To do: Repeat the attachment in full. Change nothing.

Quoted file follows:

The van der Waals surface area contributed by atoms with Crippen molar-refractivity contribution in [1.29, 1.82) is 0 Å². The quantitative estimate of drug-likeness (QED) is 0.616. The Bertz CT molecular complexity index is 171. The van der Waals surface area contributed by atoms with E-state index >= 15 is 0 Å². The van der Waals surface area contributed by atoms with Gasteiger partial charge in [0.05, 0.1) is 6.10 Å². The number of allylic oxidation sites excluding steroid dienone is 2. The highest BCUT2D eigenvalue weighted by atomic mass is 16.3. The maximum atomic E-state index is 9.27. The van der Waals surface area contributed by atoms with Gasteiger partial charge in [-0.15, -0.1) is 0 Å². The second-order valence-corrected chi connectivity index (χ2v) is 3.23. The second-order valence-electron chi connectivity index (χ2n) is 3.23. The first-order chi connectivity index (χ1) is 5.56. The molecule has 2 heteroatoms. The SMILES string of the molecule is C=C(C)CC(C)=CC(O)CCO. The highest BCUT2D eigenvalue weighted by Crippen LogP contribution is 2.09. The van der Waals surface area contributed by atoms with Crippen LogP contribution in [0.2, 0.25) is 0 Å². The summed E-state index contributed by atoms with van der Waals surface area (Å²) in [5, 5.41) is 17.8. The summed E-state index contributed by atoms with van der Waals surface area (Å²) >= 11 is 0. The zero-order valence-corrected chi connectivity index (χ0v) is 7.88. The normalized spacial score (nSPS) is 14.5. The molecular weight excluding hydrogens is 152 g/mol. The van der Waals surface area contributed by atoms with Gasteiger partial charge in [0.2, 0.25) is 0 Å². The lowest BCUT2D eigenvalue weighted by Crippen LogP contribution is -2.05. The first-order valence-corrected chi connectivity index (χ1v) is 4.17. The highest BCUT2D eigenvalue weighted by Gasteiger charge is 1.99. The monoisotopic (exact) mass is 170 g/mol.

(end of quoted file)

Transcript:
The van der Waals surface area contributed by atoms with Crippen molar-refractivity contribution in [1.29, 1.82) is 0 Å². The quantitative estimate of drug-likeness (QED) is 0.616. The Bertz CT molecular complexity index is 171. The van der Waals surface area contributed by atoms with E-state index >= 15 is 0 Å². The van der Waals surface area contributed by atoms with Gasteiger partial charge in [0.05, 0.1) is 6.10 Å². The number of allylic oxidation sites excluding steroid dienone is 2. The highest BCUT2D eigenvalue weighted by atomic mass is 16.3. The maximum atomic E-state index is 9.27. The van der Waals surface area contributed by atoms with Gasteiger partial charge in [-0.15, -0.1) is 0 Å². The second-order valence-corrected chi connectivity index (χ2v) is 3.23. The second-order valence-electron chi connectivity index (χ2n) is 3.23. The first-order chi connectivity index (χ1) is 5.56. The molecule has 2 heteroatoms. The SMILES string of the molecule is C=C(C)CC(C)=CC(O)CCO. The highest BCUT2D eigenvalue weighted by Crippen LogP contribution is 2.09. The van der Waals surface area contributed by atoms with Crippen LogP contribution in [0.2, 0.25) is 0 Å². The summed E-state index contributed by atoms with van der Waals surface area (Å²) in [5, 5.41) is 17.8. The summed E-state index contributed by atoms with van der Waals surface area (Å²) >= 11 is 0. The zero-order valence-corrected chi connectivity index (χ0v) is 7.88. The normalized spacial score (nSPS) is 14.5. The molecular weight excluding hydrogens is 152 g/mol. The van der Waals surface area contributed by atoms with Gasteiger partial charge in [0.2, 0.25) is 0 Å². The lowest BCUT2D eigenvalue weighted by Crippen LogP contribution is -2.05. The first-order valence-corrected chi connectivity index (χ1v) is 4.17. The highest BCUT2D eigenvalue weighted by Gasteiger charge is 1.99. The monoisotopic (exact) mass is 170 g/mol.